It's been a great season for concerts, including Bob Weir guesting at Sir Paul's Fenway concert last weekend. A review I read talks about the blessings bestowed on us this summer by certified rock royalty, such as Sir Paul. Be that as it may ... and I can't imagine why I'd ever bad-mouth Paul McCartney ... one of the great things about great music is that it's ecumenical, democratic, expressive of the human spirit. It isn't only dispensed by royalty. And we were very glad after a foray into arena rock to get back to seeing the best artists of our generation in small venues.
Which brings me to seeing Larry Campbell and Teresa Williams at the Bull Run. How could such an incredible act not be adored by the millions? The Sawtelle Room at the Bull Run was two thirds full of enthusiasts, but come on! Oh well, one of the charming things about seeing an act like Larry and Teresa at a club in Shirley MA is that there's absolutely no pressure. We all showed up on a Friday night and had a great time.
Picked up Sarah and Dave at West Concord and drove out there on a steamer of a mid-summer, New England night. Ordered some great food and beer, talked with our table-mates, some of whom we'd met before at great Bull Run concerts (this was our 35th at the Bull Run by my count), and mellowed out in the air conditioning. We stepped outside for a bit and Justin Guip was blabbing on his cell phone, Jesse Murphy (guest bassist) was doing some homework, listening to his ear buds on the bridge, and Larry in his black get-up was in his car texting and presumably roasting. I went inside and headed to the bathroom, but Teresa jumped in front of me on her way to the lady's ... I almost followed her in.
They came on a bit late, as most acts do, though the room was more than primed for them. No late arrivals here, we were all ready for the night. They opened with a few numbers off their record (strange that they'd release a record last year and only tour for it now?!?) and ended up doing most of the numbers we'd expect from them in a short set, with a double encore. For some reason, the sound wasn't great for the first few numbers, but then they got it straightened out with a bit of advice from the band.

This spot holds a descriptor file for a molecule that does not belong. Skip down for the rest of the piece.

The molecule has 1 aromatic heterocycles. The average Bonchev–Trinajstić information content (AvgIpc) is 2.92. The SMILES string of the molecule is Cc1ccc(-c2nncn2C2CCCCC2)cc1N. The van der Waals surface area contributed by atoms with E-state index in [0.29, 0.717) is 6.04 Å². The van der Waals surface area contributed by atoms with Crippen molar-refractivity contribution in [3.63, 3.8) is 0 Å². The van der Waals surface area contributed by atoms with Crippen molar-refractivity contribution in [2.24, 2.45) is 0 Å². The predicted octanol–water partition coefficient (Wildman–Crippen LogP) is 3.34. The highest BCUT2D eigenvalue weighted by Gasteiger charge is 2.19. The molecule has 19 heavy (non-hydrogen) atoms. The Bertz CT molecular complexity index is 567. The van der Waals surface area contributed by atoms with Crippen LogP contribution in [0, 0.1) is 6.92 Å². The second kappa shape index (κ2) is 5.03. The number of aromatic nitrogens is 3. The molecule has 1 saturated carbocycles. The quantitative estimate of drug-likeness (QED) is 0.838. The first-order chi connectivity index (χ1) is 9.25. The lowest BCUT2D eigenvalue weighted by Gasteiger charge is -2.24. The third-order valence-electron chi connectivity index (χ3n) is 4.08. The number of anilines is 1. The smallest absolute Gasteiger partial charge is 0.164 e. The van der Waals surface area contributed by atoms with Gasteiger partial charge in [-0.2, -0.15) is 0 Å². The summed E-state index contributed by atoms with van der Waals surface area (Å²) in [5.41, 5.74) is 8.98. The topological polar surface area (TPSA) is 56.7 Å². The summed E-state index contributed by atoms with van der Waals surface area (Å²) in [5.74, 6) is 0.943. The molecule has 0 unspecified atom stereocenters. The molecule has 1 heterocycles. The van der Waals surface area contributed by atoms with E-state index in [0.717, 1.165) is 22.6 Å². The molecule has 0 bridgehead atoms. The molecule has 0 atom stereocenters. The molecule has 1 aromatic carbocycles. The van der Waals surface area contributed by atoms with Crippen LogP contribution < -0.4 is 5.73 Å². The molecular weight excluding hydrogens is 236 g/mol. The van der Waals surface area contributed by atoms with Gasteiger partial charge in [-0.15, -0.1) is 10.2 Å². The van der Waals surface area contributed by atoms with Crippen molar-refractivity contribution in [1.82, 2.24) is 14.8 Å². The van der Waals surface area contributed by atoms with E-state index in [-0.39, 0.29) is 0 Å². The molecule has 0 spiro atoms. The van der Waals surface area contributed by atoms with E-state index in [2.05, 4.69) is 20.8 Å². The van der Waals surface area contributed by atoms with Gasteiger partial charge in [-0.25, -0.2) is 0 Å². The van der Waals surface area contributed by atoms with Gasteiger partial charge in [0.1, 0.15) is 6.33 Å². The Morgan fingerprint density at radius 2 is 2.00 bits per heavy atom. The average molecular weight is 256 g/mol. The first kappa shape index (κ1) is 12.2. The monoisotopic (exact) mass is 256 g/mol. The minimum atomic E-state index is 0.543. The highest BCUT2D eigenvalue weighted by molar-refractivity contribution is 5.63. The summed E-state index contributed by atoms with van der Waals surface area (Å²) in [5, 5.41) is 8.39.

As a listener pointed out, "Larry, the room's full of Deadheads heah!" A guy at our table recognized Dave's t-shirt from when Larry and Teresa played with Phil & Friends a few years ago. The biggest whoops of the night were reserved for the "Dead" songs: Samson and Delilah (If I Had My Way), Deep Ellum Blues, Big River (an absolutely crackling version), and an encore of a song actually written by the Dead, their incredible a capella cover of Attics Of My Life.
But there was more for the Deadhead and music fan to go nuts over, such as Teresa belting out Keep Your Lamp Trimmed and Burning, a tidy and precious rendition of Julie Miller's Midnight Highway (both of which we'd seen them do with Phil), and their top-of-the-heap (and it's a big heap) cover of the Louvin's You're Running Wild. This was great stuff and the thing that had me riveted was watching Larry pick the country blues on his acoustic and his Telecaster while Guip and Teresa hammered and wailed behind him. Again, how come the place was not full to see this stuff??
For me, the song of the night was Larry's If You Loved Me At All. He's written some of the best stuff ever, and this was done perfectly. Teresa has that twang (Larry: "I married Elly May Clampett, without the oil wells"), and Larry has that perfect, American, honest, gritty quality to his singing and playing. He did a solo bit, where he picked out the tricky melody of Blind Mary from 18th century Irish harpist Turlough O'Carolan on his small acoustic, and then Duke Ellington's Caravan.
Another shorter than anticipated night at the Bull Run ... we'd all made it there on a Friday and were ready to go all night. But the band wasn't; an act at this rank on the pecking order has to do a lot of traveling. Larry and Teresa absorbed the accolades and tried to deal with the many requests (I shouted out for When I Go Away and the two looked at me like, "Thanks for the request but we're not ready to do that tonight," so I shouted out for Mountains Of the Moon, which made Teresa laugh (an obscure Dead song we'd seen them do with Phil)).
After the encore of Attics and Deep Ellum they signed for the crowds but we escaped into the steamy night and had a relatively quick ride back to Quincy and then to Woburn, making it home in time to go to bed by midnight.